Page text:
It was like....magic: The First Look | Should you or Shouldn't you? | Megan Jolly Photography
Whether to do a first look at your wedding, seems to be one of the most nerve wracking decisions brides seem to have. I see brides struggle with this decision all the way up to their wedding day. So today I am here to try and help guide some of you through this decision and help choose what is best for you and your groom.
The first misconception is that ALL wedding photographers want you to do a first look, and they will tell you anything to get you to do one. This is not true. I love when my brides do a first look and I do encourage it, but that is ultimately up to the couple. After all this is their day. So if you find a photographer that is really being ugly about the first look, they may not be a good fit for you.
With that being said the first look does have its advantages.
- Depending on what time your ceremony takes place, your photographer may be pretty pushed for time when it comes time for your bride and groom portraits due to the outdoor lighting. A first look allows them to do your portraits before the wedding ceremony.
- It helps kill the nerves. Its like a complete release because you have already seen your groom and vice versa. You go into your wedding ready to take on the world.
- You get a true reaction from your groom. I have witnessed the most emotional first look reactions from grooms, reactions that couldn't compare to "down the aisle" looks. I have witnessed grooms cry, which isn't as likely to happen in front of a room full of people. He also can't hug, pick you up and spin you around, or impulsively kiss you on the alter.
- It helps you be more in the moment to get those amazing in love photos all brides want. When you don't see each other till you walk down the aisle some of the excitement and raw emotion has faded by the time you finally get to do your photos.
- You get to eat sooner. I can't tell you how many brides and grooms, don't even care about their photos in the moment and want to "hurry" because they are hungry. Which in the end they regret because they really wanted those photos from their day.
- It gives you the ability to do all of your family portraits and bridal party portraits before the ceremony (if you wish) so that when your ceremony is over it's time to party. It also keeps your guests from waiting for you to finish to dance and party!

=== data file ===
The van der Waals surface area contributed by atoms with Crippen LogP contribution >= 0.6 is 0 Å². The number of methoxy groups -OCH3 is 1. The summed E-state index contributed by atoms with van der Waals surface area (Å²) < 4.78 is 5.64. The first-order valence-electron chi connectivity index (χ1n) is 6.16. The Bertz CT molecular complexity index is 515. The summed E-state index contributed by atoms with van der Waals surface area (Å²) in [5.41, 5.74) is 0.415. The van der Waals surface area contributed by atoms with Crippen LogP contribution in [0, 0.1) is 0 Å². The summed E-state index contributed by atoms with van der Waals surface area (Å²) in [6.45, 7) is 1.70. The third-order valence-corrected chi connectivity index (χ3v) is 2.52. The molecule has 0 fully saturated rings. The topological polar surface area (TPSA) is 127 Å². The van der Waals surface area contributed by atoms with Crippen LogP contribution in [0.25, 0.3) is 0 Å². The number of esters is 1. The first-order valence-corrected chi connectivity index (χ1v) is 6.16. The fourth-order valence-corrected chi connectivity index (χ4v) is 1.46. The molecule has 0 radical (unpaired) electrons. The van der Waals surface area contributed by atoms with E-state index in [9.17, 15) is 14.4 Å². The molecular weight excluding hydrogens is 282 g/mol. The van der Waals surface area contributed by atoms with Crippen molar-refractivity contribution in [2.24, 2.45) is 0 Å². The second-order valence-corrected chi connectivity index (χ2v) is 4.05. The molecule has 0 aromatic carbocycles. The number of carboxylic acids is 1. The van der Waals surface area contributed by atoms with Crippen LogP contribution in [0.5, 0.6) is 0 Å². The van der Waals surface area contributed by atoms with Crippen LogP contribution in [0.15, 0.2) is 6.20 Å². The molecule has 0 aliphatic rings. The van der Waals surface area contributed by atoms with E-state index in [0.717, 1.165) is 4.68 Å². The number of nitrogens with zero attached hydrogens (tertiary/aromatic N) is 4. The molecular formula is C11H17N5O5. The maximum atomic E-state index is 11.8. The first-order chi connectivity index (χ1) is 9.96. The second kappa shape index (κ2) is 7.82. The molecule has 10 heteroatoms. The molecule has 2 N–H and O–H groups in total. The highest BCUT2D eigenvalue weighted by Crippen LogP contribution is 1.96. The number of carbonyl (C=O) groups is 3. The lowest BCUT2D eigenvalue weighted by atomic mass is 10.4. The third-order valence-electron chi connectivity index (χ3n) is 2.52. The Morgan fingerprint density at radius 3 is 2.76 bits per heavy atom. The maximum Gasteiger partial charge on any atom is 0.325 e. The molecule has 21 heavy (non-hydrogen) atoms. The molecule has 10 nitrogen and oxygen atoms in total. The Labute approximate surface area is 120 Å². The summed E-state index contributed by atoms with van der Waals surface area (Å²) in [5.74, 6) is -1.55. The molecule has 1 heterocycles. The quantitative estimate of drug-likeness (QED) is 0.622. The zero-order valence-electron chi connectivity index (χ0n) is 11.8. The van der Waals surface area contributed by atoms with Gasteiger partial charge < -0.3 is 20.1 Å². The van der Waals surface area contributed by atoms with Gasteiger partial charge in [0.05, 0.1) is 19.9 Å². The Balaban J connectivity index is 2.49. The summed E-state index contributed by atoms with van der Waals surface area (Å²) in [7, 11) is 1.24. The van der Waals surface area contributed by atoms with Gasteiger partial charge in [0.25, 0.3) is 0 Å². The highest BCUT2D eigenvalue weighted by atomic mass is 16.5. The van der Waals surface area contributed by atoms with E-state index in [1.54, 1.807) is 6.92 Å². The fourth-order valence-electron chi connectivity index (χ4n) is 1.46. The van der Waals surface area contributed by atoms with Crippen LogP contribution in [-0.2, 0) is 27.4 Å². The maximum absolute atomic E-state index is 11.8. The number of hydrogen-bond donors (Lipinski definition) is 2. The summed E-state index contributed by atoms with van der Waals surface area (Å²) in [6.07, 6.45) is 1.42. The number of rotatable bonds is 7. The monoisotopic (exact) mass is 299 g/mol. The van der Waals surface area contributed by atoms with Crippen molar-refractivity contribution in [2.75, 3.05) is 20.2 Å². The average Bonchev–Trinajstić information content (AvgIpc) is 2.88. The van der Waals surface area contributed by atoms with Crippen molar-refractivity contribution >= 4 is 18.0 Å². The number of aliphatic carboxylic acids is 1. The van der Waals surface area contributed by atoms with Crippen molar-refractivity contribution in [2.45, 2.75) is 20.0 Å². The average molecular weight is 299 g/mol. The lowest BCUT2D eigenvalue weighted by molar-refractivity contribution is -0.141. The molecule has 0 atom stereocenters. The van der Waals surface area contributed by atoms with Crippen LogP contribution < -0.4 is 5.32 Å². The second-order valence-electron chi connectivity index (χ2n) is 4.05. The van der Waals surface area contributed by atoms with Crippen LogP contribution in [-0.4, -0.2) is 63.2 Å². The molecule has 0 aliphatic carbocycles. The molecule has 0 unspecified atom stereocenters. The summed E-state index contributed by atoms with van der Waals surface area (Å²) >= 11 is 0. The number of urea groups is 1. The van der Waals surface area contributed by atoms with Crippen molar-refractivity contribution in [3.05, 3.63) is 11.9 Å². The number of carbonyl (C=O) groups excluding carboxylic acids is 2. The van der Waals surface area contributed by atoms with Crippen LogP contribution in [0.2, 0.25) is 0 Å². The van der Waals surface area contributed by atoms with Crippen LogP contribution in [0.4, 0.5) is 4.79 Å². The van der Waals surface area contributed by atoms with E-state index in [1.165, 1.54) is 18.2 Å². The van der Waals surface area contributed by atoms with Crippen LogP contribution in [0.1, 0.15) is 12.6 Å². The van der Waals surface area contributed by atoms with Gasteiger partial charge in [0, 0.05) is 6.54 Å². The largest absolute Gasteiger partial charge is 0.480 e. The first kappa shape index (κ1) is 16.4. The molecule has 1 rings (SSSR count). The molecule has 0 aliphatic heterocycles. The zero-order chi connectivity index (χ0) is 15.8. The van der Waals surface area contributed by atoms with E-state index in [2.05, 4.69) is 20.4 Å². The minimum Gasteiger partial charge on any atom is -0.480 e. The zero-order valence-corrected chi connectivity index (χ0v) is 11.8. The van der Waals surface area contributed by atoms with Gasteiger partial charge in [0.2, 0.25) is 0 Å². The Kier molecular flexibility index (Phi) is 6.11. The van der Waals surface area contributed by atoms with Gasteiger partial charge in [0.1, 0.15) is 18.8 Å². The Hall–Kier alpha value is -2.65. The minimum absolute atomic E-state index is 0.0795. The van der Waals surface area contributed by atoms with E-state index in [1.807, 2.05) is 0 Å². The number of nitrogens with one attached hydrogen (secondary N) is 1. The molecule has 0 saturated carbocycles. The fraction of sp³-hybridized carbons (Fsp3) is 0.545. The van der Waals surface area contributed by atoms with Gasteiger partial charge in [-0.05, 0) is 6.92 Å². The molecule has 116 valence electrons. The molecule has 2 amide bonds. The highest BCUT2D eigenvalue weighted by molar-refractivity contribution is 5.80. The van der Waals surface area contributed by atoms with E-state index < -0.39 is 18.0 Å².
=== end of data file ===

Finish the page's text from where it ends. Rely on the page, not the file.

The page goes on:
The tradition of not seeing your bride before the wedding came from the time when arranged marriages were custom. The groom had never met his bride, the marriages were a business deal between families where a bride typically married into a rich family that owned land. Father of the brides feared if the groom seen the bride before the wedding, and wasn't attracted to her, he wouldn't marry her. Which would be of detriment to the brides family. That also explains why brides wear a veil till the last minute. While an arranged marriage isn't as popular as it once was, some brides still opt to keep with tradition.
If you choose to keep with the tradition of not seeing your groom before the wedding, here are some tips to still get those beautiful emotional moments, and help your day go smoothly.
- Write each other heartfelt letters and/or meaningful gifts to exchange before the wedding. (These are great photo ops, even if you choose to do a first look)
- Make sure and schedule your ceremony leaving plenty of time to take family portraits and bride and groom portraits. (Your photographer should be able to help you with timing and a timeline)
- Be sure and eat before your ceremony, that way you won't be hungry while taking your photos.
- Go directly to your designated portrait spot after your wedding. I see it too often that guests stop the bride and groom to congratulate them, and they can't get away taking the time for their precious portraits.
- Tell your family that will be in family portraits where to meet after the ceremony. Give your photographer and family members a list of family portraits you would like including names, that way your photographer can go down the list, and you aren't hunting down Uncle Joe because everyone should be in the right place at the right time.
- Try to stick to the portrait list you made with your photographer. The time they tell you that you need to reserve for family portraits may not include the 10 extra portraits that Aunt Edna is requesting. Which will end up cutting into your bride and groom portrait time.
- Have a cocktail or hors d'oeuvre hour after your ceremony, to keep your guests from getting antsy while you are taking portraits.
Some other things you may want to consider is a first look with your dad, and gifts to your parents. Your dad has probably never seen you in a wedding gown, and they are giving you away, and it is a very emotional day for them as well!
Remember this is your wedding! Have fun and enjoy your day!